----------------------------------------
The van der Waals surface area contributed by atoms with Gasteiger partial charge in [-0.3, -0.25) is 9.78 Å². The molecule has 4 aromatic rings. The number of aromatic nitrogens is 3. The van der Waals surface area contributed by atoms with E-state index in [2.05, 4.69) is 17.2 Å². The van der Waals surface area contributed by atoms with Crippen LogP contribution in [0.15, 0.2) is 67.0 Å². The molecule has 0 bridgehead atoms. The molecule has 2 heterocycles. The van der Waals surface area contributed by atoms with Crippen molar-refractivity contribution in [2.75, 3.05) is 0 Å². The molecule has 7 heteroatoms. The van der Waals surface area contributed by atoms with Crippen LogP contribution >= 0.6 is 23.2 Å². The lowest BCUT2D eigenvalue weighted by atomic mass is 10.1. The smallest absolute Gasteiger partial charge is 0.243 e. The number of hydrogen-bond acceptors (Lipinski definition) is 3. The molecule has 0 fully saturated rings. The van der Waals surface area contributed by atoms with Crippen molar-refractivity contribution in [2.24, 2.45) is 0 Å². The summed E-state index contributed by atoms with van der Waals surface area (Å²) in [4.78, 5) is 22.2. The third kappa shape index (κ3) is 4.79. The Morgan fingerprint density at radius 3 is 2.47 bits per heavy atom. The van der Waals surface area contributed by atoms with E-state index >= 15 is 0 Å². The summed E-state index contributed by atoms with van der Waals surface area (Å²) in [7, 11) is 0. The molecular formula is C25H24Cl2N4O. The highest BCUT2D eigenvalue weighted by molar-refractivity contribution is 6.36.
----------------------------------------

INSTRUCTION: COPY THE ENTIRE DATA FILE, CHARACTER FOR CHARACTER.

The van der Waals surface area contributed by atoms with Gasteiger partial charge in [-0.3, -0.25) is 9.78 Å². The molecule has 4 aromatic rings. The number of aromatic nitrogens is 3. The van der Waals surface area contributed by atoms with E-state index in [2.05, 4.69) is 17.2 Å². The van der Waals surface area contributed by atoms with Crippen LogP contribution in [0.15, 0.2) is 67.0 Å². The molecule has 0 bridgehead atoms. The molecule has 2 heterocycles. The van der Waals surface area contributed by atoms with Crippen molar-refractivity contribution in [2.75, 3.05) is 0 Å². The molecule has 7 heteroatoms. The van der Waals surface area contributed by atoms with Crippen LogP contribution >= 0.6 is 23.2 Å². The lowest BCUT2D eigenvalue weighted by atomic mass is 10.1. The smallest absolute Gasteiger partial charge is 0.243 e. The number of hydrogen-bond acceptors (Lipinski definition) is 3. The molecule has 0 fully saturated rings. The van der Waals surface area contributed by atoms with Crippen molar-refractivity contribution in [2.24, 2.45) is 0 Å². The summed E-state index contributed by atoms with van der Waals surface area (Å²) in [4.78, 5) is 22.2. The third kappa shape index (κ3) is 4.79. The Morgan fingerprint density at radius 3 is 2.47 bits per heavy atom. The van der Waals surface area contributed by atoms with E-state index >= 15 is 0 Å². The summed E-state index contributed by atoms with van der Waals surface area (Å²) in [7, 11) is 0. The molecular formula is C25H24Cl2N4O. The highest BCUT2D eigenvalue weighted by molar-refractivity contribution is 6.36.